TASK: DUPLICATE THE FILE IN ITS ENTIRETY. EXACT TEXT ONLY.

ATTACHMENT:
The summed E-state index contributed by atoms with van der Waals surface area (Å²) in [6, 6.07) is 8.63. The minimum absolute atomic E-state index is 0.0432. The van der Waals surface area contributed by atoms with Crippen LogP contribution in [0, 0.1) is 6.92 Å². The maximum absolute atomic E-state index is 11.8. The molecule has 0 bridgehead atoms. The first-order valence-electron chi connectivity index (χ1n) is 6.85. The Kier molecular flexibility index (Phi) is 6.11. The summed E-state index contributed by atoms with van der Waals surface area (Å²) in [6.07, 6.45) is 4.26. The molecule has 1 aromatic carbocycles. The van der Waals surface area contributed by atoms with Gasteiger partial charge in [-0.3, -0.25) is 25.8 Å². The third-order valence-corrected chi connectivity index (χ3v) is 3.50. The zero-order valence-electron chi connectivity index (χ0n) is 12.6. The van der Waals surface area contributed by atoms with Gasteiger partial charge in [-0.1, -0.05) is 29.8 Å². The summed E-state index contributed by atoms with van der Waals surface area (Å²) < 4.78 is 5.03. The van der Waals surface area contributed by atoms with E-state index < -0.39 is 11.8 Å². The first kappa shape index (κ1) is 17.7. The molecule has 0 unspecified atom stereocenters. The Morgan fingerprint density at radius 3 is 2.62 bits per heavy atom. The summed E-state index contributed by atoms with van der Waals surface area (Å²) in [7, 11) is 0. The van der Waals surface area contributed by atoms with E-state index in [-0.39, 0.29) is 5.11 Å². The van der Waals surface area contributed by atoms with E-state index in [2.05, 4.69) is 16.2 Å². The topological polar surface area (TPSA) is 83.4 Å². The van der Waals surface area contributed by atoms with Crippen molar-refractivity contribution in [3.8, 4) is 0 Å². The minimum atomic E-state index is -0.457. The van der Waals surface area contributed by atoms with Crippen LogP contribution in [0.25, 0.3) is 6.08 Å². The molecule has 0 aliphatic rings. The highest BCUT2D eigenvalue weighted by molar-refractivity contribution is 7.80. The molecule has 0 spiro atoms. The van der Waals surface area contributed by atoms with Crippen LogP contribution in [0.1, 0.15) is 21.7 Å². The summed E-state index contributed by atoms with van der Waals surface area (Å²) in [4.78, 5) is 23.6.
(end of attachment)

The summed E-state index contributed by atoms with van der Waals surface area (Å²) in [6, 6.07) is 8.63. The minimum absolute atomic E-state index is 0.0432. The van der Waals surface area contributed by atoms with Crippen LogP contribution in [0, 0.1) is 6.92 Å². The maximum absolute atomic E-state index is 11.8. The molecule has 0 bridgehead atoms. The first-order valence-electron chi connectivity index (χ1n) is 6.85. The Kier molecular flexibility index (Phi) is 6.11. The summed E-state index contributed by atoms with van der Waals surface area (Å²) in [6.07, 6.45) is 4.26. The molecule has 1 aromatic carbocycles. The van der Waals surface area contributed by atoms with Gasteiger partial charge in [-0.3, -0.25) is 25.8 Å². The third-order valence-corrected chi connectivity index (χ3v) is 3.50. The zero-order valence-electron chi connectivity index (χ0n) is 12.6. The van der Waals surface area contributed by atoms with Gasteiger partial charge in [-0.1, -0.05) is 29.8 Å². The summed E-state index contributed by atoms with van der Waals surface area (Å²) < 4.78 is 5.03. The van der Waals surface area contributed by atoms with E-state index < -0.39 is 11.8 Å². The first kappa shape index (κ1) is 17.7. The molecule has 0 unspecified atom stereocenters. The Morgan fingerprint density at radius 3 is 2.62 bits per heavy atom. The summed E-state index contributed by atoms with van der Waals surface area (Å²) in [7, 11) is 0. The van der Waals surface area contributed by atoms with E-state index in [-0.39, 0.29) is 5.11 Å². The van der Waals surface area contributed by atoms with E-state index in [2.05, 4.69) is 16.2 Å². The topological polar surface area (TPSA) is 83.4 Å². The van der Waals surface area contributed by atoms with Crippen molar-refractivity contribution in [3.8, 4) is 0 Å². The minimum atomic E-state index is -0.457. The van der Waals surface area contributed by atoms with Crippen LogP contribution in [0.25, 0.3) is 6.08 Å². The molecule has 0 aliphatic rings. The highest BCUT2D eigenvalue weighted by molar-refractivity contribution is 7.80. The molecule has 0 spiro atoms. The van der Waals surface area contributed by atoms with Crippen LogP contribution in [0.1, 0.15) is 21.7 Å². The summed E-state index contributed by atoms with van der Waals surface area (Å²) in [4.78, 5) is 23.6.